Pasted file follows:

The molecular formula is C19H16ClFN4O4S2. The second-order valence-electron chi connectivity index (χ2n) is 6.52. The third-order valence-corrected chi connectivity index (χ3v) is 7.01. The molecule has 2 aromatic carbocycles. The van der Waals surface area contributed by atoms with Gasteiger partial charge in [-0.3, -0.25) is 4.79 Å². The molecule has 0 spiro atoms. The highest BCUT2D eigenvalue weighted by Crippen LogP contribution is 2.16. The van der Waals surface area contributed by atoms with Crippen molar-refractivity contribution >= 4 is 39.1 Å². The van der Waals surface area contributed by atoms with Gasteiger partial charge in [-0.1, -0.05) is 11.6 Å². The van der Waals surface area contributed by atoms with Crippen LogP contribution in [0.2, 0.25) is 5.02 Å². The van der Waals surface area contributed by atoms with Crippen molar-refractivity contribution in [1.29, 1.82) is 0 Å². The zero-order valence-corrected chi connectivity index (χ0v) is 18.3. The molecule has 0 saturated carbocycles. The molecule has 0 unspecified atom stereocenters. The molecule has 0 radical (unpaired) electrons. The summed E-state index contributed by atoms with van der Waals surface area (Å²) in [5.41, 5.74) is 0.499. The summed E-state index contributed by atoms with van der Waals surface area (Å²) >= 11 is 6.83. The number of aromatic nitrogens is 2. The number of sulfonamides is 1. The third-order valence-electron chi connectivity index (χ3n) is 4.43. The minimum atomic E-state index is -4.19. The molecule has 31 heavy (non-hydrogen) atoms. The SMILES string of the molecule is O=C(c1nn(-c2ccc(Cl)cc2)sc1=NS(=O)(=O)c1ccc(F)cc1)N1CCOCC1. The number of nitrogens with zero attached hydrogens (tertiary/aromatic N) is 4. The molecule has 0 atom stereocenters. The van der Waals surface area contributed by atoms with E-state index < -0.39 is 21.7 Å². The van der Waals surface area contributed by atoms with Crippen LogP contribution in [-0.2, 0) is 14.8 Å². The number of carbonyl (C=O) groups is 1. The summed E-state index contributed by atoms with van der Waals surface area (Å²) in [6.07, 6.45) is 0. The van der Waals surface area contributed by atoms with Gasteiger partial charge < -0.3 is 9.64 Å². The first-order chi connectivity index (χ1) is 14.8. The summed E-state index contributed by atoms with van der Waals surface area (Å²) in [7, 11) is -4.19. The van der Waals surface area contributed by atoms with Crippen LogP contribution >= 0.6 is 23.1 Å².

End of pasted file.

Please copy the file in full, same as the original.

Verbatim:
The molecular formula is C19H16ClFN4O4S2. The second-order valence-electron chi connectivity index (χ2n) is 6.52. The third-order valence-corrected chi connectivity index (χ3v) is 7.01. The molecule has 2 aromatic carbocycles. The van der Waals surface area contributed by atoms with Gasteiger partial charge in [-0.3, -0.25) is 4.79 Å². The molecule has 0 spiro atoms. The highest BCUT2D eigenvalue weighted by Crippen LogP contribution is 2.16. The van der Waals surface area contributed by atoms with Crippen molar-refractivity contribution >= 4 is 39.1 Å². The van der Waals surface area contributed by atoms with Gasteiger partial charge in [-0.1, -0.05) is 11.6 Å². The van der Waals surface area contributed by atoms with Crippen LogP contribution in [0.2, 0.25) is 5.02 Å². The van der Waals surface area contributed by atoms with Crippen molar-refractivity contribution in [1.29, 1.82) is 0 Å². The zero-order valence-corrected chi connectivity index (χ0v) is 18.3. The molecule has 0 saturated carbocycles. The molecule has 0 unspecified atom stereocenters. The molecule has 0 radical (unpaired) electrons. The summed E-state index contributed by atoms with van der Waals surface area (Å²) in [5.41, 5.74) is 0.499. The summed E-state index contributed by atoms with van der Waals surface area (Å²) >= 11 is 6.83. The number of aromatic nitrogens is 2. The number of sulfonamides is 1. The third-order valence-electron chi connectivity index (χ3n) is 4.43. The minimum atomic E-state index is -4.19. The molecule has 31 heavy (non-hydrogen) atoms. The SMILES string of the molecule is O=C(c1nn(-c2ccc(Cl)cc2)sc1=NS(=O)(=O)c1ccc(F)cc1)N1CCOCC1. The number of nitrogens with zero attached hydrogens (tertiary/aromatic N) is 4. The molecule has 0 atom stereocenters. The van der Waals surface area contributed by atoms with E-state index < -0.39 is 21.7 Å². The van der Waals surface area contributed by atoms with Crippen LogP contribution in [-0.2, 0) is 14.8 Å². The number of carbonyl (C=O) groups is 1. The summed E-state index contributed by atoms with van der Waals surface area (Å²) in [6.07, 6.45) is 0. The van der Waals surface area contributed by atoms with Gasteiger partial charge < -0.3 is 9.64 Å². The first-order chi connectivity index (χ1) is 14.8. The summed E-state index contributed by atoms with van der Waals surface area (Å²) in [7, 11) is -4.19. The van der Waals surface area contributed by atoms with Crippen LogP contribution >= 0.6 is 23.1 Å².